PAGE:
Last week, in analyzing corporate governance at Ubiquiti Networks Inc. (the target of short-seller Citron Research), I pondered what the optimal number of board members at a public entity should be -- and determined that the company could do a lot better. Reader feedback has since prompted me to seek out what's considered best practice in another arena: The ideal level of insider control.
The median level of voting power held by insiders within the Russell 3000 Index is 4.3 percent, according to ISS Analytics, the data arm of Institutional Shareholder Services. But that doesn't tell the whole story. Here's what average returns look like for the companies with the highest and lowest levels of voting power within the Russell 3000 Index -- from SecureWorks Corp. in the top tier at 98.7 percent down to the 14 companies rounding out the bottom tier at 0 percent, including Synchrony Financial:
The takeaway is that corporations led by insiders with a higher level of voting power -- who are arguably more aligned with a company's fortunes -- fare better than those where insiders have little control. That makes it a variable to consider when weighing investments.
In the case of Ubiquiti, founder and CEO Robert Pera retains control through his majority stake in the company, and the stock is up more than fourfold in the past five years. (We leave for others the debate over whether Citron's bearish arguments have merit.) Another example in this category is Facebook Inc., which on Friday dropped plans to create another class of shares that would have allowed co-founder Mark Zuckerberg to retain his hold over the company even as he sold stock after shareholders filed suit.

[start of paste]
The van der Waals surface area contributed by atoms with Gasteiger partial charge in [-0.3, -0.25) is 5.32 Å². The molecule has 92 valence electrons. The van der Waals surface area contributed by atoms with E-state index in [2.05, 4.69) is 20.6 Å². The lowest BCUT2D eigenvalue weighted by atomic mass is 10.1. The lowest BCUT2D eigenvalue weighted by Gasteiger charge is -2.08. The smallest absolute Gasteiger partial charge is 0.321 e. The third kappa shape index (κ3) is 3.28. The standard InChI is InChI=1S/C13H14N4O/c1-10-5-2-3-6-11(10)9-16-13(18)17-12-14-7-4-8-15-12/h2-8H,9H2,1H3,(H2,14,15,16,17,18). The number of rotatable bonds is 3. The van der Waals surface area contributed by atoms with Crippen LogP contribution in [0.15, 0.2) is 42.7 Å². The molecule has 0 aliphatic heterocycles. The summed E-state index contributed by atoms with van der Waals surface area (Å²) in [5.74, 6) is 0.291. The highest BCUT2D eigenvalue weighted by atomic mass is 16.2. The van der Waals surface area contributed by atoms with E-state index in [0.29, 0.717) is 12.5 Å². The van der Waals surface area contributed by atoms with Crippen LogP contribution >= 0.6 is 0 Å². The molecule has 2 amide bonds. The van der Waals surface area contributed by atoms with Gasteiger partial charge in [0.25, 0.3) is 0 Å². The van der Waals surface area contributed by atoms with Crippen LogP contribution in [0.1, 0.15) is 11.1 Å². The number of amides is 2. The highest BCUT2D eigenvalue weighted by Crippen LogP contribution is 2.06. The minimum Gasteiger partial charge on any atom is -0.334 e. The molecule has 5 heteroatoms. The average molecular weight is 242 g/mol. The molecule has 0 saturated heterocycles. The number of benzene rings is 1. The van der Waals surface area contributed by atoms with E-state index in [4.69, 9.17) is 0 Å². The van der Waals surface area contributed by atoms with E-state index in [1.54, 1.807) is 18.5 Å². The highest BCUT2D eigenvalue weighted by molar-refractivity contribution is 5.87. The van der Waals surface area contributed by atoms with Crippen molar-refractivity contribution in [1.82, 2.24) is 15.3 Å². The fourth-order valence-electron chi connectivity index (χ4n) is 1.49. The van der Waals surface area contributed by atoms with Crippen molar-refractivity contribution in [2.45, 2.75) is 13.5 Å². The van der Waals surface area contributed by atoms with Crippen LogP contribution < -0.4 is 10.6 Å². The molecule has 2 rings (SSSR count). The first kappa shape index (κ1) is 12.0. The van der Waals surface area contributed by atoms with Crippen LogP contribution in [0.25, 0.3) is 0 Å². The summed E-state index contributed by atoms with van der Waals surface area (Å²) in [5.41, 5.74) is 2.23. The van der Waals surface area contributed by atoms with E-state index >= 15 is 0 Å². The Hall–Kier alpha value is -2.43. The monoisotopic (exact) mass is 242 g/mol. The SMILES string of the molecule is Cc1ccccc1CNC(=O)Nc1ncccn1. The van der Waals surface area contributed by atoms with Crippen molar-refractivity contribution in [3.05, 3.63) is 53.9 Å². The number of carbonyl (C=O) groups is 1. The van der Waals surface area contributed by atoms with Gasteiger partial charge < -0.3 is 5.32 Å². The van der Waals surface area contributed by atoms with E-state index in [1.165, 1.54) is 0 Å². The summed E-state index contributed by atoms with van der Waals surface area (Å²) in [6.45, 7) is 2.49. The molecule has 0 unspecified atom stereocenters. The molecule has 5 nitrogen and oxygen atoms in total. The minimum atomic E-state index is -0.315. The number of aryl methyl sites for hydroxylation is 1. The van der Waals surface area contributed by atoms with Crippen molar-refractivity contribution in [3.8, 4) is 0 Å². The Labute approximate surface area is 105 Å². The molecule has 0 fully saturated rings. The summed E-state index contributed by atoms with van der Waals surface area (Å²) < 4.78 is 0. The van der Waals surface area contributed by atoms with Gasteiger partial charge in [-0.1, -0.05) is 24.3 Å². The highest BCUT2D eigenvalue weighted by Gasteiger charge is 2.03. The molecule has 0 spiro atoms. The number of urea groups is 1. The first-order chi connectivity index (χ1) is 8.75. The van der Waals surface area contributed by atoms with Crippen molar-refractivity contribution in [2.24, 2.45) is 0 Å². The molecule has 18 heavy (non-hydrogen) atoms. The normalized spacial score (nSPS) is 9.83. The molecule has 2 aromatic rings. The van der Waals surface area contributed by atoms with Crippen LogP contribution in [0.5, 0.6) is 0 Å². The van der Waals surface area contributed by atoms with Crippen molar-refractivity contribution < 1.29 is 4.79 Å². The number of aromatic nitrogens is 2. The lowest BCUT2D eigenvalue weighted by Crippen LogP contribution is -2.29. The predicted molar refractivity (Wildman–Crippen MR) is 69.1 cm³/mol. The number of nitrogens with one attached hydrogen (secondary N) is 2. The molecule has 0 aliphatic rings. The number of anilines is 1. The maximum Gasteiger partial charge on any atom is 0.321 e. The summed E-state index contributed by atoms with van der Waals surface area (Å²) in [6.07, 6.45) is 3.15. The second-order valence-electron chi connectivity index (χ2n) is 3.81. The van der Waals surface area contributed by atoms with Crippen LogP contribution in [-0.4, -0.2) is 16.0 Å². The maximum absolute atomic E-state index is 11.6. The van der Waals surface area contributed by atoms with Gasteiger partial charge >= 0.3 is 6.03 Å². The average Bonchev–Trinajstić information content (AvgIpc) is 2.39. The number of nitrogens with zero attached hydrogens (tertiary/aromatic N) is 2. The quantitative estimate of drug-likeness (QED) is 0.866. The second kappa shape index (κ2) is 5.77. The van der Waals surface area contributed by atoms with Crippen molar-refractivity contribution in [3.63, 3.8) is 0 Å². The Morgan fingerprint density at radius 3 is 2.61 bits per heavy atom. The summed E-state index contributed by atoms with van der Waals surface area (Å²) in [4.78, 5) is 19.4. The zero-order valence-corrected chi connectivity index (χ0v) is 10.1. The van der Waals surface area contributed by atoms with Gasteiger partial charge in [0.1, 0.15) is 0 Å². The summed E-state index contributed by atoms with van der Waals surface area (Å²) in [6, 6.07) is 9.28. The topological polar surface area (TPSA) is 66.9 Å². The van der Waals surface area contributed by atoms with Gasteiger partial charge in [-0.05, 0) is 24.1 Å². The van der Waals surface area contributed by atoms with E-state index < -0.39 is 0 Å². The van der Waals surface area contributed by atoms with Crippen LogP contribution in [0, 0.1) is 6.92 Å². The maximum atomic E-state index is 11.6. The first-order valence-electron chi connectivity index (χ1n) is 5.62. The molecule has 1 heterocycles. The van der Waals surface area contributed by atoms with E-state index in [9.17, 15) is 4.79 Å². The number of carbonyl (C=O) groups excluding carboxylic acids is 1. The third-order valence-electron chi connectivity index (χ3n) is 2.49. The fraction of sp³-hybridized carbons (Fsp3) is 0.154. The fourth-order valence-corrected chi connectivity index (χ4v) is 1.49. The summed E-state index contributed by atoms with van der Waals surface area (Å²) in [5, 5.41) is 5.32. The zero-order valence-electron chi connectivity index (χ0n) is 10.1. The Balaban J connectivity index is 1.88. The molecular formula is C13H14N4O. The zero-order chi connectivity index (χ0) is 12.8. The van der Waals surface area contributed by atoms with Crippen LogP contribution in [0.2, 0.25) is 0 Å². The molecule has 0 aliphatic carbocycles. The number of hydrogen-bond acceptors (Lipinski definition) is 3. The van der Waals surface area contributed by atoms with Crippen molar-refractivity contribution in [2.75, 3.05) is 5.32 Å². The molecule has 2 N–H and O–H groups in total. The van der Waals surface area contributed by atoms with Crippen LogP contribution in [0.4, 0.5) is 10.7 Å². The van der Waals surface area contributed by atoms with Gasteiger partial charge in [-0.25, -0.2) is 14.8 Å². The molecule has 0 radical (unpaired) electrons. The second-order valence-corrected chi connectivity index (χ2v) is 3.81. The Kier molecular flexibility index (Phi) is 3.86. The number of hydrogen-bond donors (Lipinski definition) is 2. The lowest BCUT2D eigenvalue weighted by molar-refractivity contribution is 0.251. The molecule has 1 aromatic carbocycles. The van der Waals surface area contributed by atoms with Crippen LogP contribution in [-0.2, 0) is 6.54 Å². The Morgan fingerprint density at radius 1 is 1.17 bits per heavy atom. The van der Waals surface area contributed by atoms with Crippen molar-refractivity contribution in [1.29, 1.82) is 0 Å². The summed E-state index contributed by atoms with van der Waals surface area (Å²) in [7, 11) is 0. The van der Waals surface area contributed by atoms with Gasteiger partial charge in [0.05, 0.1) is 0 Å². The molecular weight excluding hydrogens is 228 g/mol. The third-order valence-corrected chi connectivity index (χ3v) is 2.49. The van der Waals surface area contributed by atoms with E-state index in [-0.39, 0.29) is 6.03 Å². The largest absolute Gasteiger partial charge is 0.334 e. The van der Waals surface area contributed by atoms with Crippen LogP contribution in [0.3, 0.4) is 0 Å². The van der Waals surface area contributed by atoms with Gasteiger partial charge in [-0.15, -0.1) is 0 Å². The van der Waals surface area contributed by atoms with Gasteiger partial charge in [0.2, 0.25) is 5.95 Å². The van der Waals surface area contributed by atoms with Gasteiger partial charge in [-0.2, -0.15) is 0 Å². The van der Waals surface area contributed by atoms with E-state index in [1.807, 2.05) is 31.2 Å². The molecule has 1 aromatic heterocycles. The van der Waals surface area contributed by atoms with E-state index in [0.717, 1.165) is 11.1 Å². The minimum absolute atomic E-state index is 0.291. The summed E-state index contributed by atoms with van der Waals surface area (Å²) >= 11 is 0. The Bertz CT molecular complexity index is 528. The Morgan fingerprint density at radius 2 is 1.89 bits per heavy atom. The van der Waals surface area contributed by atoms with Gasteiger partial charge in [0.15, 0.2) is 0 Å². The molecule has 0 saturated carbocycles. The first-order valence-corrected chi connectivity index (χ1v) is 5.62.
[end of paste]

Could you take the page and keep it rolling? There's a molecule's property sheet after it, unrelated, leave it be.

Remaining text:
Insider control isn't a foolproof predictor of performance, and there are caveats. First, the metric isn't always relevant, including among the biggest companies, whose very size is an impediment to insiders obtaining any meaningful ownership stakes. Take E*Trade Financial Corp. and Morgan Stanley, for instance, with market values of $11.5 billion and $88 billion, respectively. Even though the combined voting power of directors and officers of each is just 0.2 percent, their total shareholder returns over one, three and five years through August 30 far outpace the benchmark S&P 500 Index. On the flip-side, companies like Under Armour Inc. and Wal-Mart Stores Inc., where insiders have majority control, delivered comparatively underwhelming returns over the same time periods.
Also, it's important to remember that not all insider ownership is the same. In the case of companies backed by private equity or venture capital firms, high insider control may not be as much of an indicator because those investors will inevitably reduce their stakes.
Still, the bottom line is this: While there's no hard-and-fast rule about the optimal level of insider voting power, there should be no complaints if management and directors have skin in the game. Some control is better than none.
This column does not necessarily reflect the opinion of Bloomberg LP and its owners.
The sliding scale of insider ownership also often plays a role in activist shareholders campaigns. Companies with minimal insider control are easier targets, and if insiders are selling, those moves will be especially scrutinized. Other times, activists' discontent can center on companies that have been closely managed by insiders -- but in these situations, control positions can thwart activist campaigns.
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Beth Williams at firstname.lastname@example.org